The investigators objective is to determine the physical and molecular basis for the cooperativity found between the troponin-tropomyosin complexes which make up the regulatory strand of the thin filament. To this end, methods have been developed or are under development to manipulate the regulatory proteins of chemically skinned mammalian muscle fibers. Troponin C, I, T and tropomyosin will be extracted or replaced either singly or in various combinations with structurally different isomers or with chemically modified ones purified from various muscles. When extraction without replacement is possible, the effect of extraction on cooperativity during thin filament activation by Ca2+ (slope of the pCa/tension relationship) and by rigor crossbridges (slope of the pS/tension relationship) will be examined. Through replacement techniques, fluorescent probes or other structural modifications will be introduced into the regulatory strand of skinned fast and slow muscle fibers. Fluorescence changes in single fibers will be used to measure Ca2+ binding, crossbirdge binding and the state of the regulatory strand simultaneously with tension. The apparatus developed for these studies automates solution mixing, protocol execution, and the collection of fluorescence and tension data; similar apparatus without the fluorescence measurement capability is used to develop better methods of exchanging the regulatory proteins of the thin filament. The cooperative regulation of thin filaments will be modeled with the classical formalism for allosteric proteins and with an induced shift formalism under development. By comparing pCa/tension and pS/tension data from control, extracted, and reconstituted fibers with the model expectations, experimental tests of proposed cooperative mechanisms are developed and new insights into the relationship between molecular form and thin filament physiology are realized. The cooperativity found between the regulatory complexes of the thin filament is more extensive than any molecular interactions hitherto described; it integrates the actions of at least 75 regulatory protein molecules and unifies control over hundreds of actin molecules. To explain it in physical terms may require the development of new ways to envisage molecular interactions in biological structures. Through this contribution to basic knowledge, the proposed work will contribute to the capacity of biomedical researchers to develop treatments for disease.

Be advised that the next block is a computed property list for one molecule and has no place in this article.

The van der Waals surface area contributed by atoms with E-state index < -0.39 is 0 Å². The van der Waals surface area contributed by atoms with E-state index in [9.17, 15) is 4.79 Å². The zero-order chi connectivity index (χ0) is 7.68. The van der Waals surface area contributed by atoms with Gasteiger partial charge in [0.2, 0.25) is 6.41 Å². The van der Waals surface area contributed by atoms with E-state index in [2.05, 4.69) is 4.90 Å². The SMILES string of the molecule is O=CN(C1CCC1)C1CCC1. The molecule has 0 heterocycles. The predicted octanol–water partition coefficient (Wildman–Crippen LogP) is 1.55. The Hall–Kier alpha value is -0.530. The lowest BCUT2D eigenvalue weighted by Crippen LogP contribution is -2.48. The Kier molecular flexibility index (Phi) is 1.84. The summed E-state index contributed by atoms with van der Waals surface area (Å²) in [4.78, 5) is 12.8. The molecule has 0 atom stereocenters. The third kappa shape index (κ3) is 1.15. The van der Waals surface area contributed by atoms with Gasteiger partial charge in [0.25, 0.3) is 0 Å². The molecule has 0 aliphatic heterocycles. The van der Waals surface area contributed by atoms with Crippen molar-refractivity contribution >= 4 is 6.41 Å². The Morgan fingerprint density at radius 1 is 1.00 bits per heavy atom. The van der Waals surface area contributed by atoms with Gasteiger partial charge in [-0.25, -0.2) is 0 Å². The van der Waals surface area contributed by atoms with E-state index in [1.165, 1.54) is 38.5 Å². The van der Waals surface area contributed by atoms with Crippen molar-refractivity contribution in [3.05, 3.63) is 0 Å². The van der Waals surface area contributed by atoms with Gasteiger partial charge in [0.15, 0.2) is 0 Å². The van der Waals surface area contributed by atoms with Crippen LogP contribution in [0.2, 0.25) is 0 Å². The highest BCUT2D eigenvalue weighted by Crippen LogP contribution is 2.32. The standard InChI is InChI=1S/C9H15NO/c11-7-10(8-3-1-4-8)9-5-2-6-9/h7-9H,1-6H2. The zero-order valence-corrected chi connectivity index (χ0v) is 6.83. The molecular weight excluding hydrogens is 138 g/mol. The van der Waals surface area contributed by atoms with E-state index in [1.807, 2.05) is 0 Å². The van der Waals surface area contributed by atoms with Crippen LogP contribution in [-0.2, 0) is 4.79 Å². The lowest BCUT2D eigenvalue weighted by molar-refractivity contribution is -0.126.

National Institute of Health (NIH)
National Institute of Arthritis and Musculoskeletal and Skin Diseases (NIAMS)
Research Project (R01)
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Molecular Cytology Study Section (CTY)
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Columbia University (N.Y.)
Schools of Medicine
New York
United States
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Schachat, Fred; Brandt, Philip W (2013) The troponin I: inhibitory peptide uncouples force generation and the cooperativity of contractile activation in mammalian skeletal muscle. J Muscle Res Cell Motil 34:83-92
Huang, M; Burkhoff, D; Schachat, F et al. (2001) Fluorescence changes on contractile activation in TnC(DANZ) labeled skinned rabbit psoas fibers. J Muscle Res Cell Motil 22:635-46
Brandt, P W; Schachat, F H (1997) Troponin C modulates the activation of thin filaments by rigor cross-bridges. Biophys J 72:2262-7
Bukatina, A E; Fuchs, F; Brandt, P W (1995) Thin filament activation by phalloidin in skinned cardiac muscle. J Mol Cell Cardiol 27:1311-5
Brandt, P W; George, S E; Schachat, F (1994) Calmodulin is intrinsically LESS effective than troponin C in activating skeletal muscle contraction. FEBS Lett 353:99-102